On line Dating Scams Spreading like Wildfire
How to protect yourself against on line Dating Scammers
The total number of single people in the U.S. has been estimated at 54 Million. The total number of people in the U.S. who have tried online dating is about 40 Million. The two largest on line dating services are eHarmony with 20 Million members and Match.com with 15 Million members. According to the Association of Psychological Science, online dating is now the second most common way people find one another. Introductions from friends and family are still the most popular methods for finding love, but online dating sites now surpass churches, fitness clubs and bars as meeting places for those seeking friendship or romance.
So it’s not surprising that recent reports of on line dating scams are causing consternation among singles looking for the right partner with whom to share their lives. On August 15, 2012, the Better Business Bureau issued a warning that complaints about on line dating services have increased by 108% in the past year. While the report covers the Chicago and Northern Illinois area, it does raise some important points that would-be-on line-daters should heed.
Steve J. Bernas, president & CEO of the BBB in the Chicago area cautions: "With matchmaking contracts, it's important to know exactly what you're getting into and what the service offers. Be sure to read all agreements, guarantees, and instructions before signing and be wary of vaguely worded provisions, exclusions or limitations which could pose a problem later."
The BBB offers the following advice to avoid dating scams:
- Know and recognize the red flags. Be wary if someone claims any of the following: to be in love right away, to be from the U.S. but traveling or working overseas, or to be a member of the military. Another red flag is if someone's profile lacks a photograph and/or information in their "About Me" section.
- Create a new e-mail account to be used just for online dating. The advantage of having a separate account is that you can filter information in your dating inbox and it doesn't become mixed with work or personal e-mails.
- Don't give out personal information online. It is not necessary to reveal any of the following on your online dating profile: full name, address, phone numbers, link to your Facebook page, work information or financial details. This information can be revealed later if you meet in person and develop trust. Avoid anyone who pushes you to disclose personal information.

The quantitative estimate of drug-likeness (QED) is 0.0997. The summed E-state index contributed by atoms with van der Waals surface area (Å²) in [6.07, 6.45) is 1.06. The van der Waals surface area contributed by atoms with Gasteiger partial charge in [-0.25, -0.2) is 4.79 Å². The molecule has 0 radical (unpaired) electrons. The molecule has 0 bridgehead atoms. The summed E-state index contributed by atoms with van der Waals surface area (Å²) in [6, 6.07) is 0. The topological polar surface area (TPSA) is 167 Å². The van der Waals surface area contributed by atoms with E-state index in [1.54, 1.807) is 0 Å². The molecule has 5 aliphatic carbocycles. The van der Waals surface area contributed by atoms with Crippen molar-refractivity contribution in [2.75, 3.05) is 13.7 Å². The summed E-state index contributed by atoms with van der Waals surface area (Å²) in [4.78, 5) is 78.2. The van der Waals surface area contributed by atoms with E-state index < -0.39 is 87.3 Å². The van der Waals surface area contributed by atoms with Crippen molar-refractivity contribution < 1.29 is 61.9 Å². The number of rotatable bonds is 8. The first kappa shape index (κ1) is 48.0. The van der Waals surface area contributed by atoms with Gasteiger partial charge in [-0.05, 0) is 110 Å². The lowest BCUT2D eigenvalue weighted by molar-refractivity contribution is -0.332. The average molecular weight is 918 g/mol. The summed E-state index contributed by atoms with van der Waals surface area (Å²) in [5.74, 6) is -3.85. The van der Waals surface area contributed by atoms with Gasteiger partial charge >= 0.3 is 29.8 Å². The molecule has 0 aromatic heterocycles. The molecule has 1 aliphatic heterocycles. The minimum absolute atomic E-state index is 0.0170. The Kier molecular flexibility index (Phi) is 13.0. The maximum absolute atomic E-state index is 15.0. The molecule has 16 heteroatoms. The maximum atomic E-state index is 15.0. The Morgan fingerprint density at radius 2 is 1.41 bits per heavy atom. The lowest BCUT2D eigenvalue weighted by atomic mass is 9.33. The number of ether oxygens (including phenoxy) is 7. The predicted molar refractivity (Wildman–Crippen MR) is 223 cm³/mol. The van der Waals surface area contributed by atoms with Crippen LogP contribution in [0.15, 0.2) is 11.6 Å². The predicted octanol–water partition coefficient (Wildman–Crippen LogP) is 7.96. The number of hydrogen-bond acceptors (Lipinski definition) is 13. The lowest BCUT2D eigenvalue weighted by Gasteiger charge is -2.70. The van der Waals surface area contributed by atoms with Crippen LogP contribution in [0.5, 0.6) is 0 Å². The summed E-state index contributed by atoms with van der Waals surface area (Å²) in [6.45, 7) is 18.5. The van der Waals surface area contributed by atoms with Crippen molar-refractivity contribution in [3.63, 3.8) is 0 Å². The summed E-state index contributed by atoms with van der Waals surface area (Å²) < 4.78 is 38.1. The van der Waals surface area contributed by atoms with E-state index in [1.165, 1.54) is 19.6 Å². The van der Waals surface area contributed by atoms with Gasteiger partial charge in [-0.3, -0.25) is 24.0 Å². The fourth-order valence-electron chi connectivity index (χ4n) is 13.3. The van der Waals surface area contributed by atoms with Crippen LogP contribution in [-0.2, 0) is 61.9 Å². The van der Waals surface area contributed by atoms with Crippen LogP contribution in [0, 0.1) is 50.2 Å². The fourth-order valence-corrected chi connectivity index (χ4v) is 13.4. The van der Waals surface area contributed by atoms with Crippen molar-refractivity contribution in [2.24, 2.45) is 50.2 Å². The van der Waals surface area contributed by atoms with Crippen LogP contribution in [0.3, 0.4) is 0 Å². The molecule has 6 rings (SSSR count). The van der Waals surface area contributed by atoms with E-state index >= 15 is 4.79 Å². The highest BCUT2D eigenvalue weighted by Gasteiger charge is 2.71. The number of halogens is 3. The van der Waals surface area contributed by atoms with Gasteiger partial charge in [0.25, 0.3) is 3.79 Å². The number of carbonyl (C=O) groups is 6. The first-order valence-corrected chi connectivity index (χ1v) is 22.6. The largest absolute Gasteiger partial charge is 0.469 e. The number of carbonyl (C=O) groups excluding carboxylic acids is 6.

- Talk on the phone before meeting in a public place. It can be easier to spot a fraud over the phone rather than online. If you decide to meet someone after the initial phone conversation, always meet in a public.
The anonymity of the Internet makes dating sites easy places for con artists to find victims, especially with so many people are willing to share personal information with strangers. But beware that scammers can set up fake profiles with legitimate online dating services. As a romantic relationship progresses, often for many months or even years, the communications usually leave the dating site and switch to personal emails. Victims receive pictures, which they are led to believe are of their new love interests, and the thieves tell elaborate stories about “their” families and personal lives. Most often none of their stories are true. The real people behind many of the fake profiles are Nigerian scam artists, and eventually the fake gentlemen and ladies come up with “emergencies” and ask for money.
A Lincoln, Nebraska woman recently reported to the BBB that she was a victim of a dating scam via Match.com. She had a 16-month online relationship with a man who told her that he was an American working in Nigeria on a construction job. He sent pictures of (supposedly) himself with (supposedly) his son and told her he was building an orphanage. He claimed he would be receiving a payment of $16 million for the project in the near future and he even said he planned to share $1 million of that with her.
How to Recognize a Scam Artist
The relationship may not be what you think, especially if your sweetheart:
- wants to leave the dating site immediately and use personal email or instant messaging
- claims love in a heartbeat
- claims to be from the U.S., but is traveling or working overseas
- plans to visit, but is prevented by a traumatic event or a business deal gone sour
Scammers also like to say they’re out of the country for business or military service.
What You Can Do About It
You may lose your heart, but you don’t have to lose your shirt, too. Don’t wire money to cover:
- medical emergencies
- hotel bills
- hospital bills for a child or other relative
- visas or other official documents
- or losses from a temporary financial setback
Don’t send money to tide someone over after a mugging or robbery, and don’t do anyone a favor by making an online purchase or forwarding a package to another country. One request leads to another, and delays and disappointments will follow. In the end, the money will be gone along with the person you thought you knew.
Relationship scams should be reported to the Federal Trade Commission, the FBI’s Internet Crime Complaint Center, and your state Attorney General. To access a list of possible scams, click on this link to the Fraud Aid victim advocacy website.
Blog posted by Steven Mintz, aka Ethics Sage, on August 17, 2012